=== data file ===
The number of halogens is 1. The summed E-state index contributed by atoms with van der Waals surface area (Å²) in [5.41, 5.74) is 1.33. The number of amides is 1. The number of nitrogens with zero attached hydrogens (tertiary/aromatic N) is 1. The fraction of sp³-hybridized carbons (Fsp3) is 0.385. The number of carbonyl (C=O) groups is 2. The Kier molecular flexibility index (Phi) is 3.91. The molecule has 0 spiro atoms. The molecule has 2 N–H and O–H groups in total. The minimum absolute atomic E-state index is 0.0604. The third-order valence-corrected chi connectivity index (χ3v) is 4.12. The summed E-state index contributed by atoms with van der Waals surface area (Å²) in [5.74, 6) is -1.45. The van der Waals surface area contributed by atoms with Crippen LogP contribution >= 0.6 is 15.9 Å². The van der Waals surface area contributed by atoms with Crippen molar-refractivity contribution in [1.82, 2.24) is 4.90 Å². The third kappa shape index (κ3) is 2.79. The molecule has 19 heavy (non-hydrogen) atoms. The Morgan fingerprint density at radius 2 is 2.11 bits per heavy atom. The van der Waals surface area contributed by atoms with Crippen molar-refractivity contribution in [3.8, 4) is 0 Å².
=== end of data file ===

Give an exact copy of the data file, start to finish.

The number of halogens is 1. The summed E-state index contributed by atoms with van der Waals surface area (Å²) in [5.41, 5.74) is 1.33. The number of amides is 1. The number of nitrogens with zero attached hydrogens (tertiary/aromatic N) is 1. The fraction of sp³-hybridized carbons (Fsp3) is 0.385. The number of carbonyl (C=O) groups is 2. The Kier molecular flexibility index (Phi) is 3.91. The molecule has 0 spiro atoms. The molecule has 2 N–H and O–H groups in total. The minimum absolute atomic E-state index is 0.0604. The third-order valence-corrected chi connectivity index (χ3v) is 4.12. The summed E-state index contributed by atoms with van der Waals surface area (Å²) in [5.74, 6) is -1.45. The van der Waals surface area contributed by atoms with Crippen LogP contribution >= 0.6 is 15.9 Å². The van der Waals surface area contributed by atoms with Crippen molar-refractivity contribution in [1.82, 2.24) is 4.90 Å². The third kappa shape index (κ3) is 2.79. The molecule has 19 heavy (non-hydrogen) atoms. The Morgan fingerprint density at radius 2 is 2.11 bits per heavy atom. The van der Waals surface area contributed by atoms with Crippen molar-refractivity contribution in [3.8, 4) is 0 Å².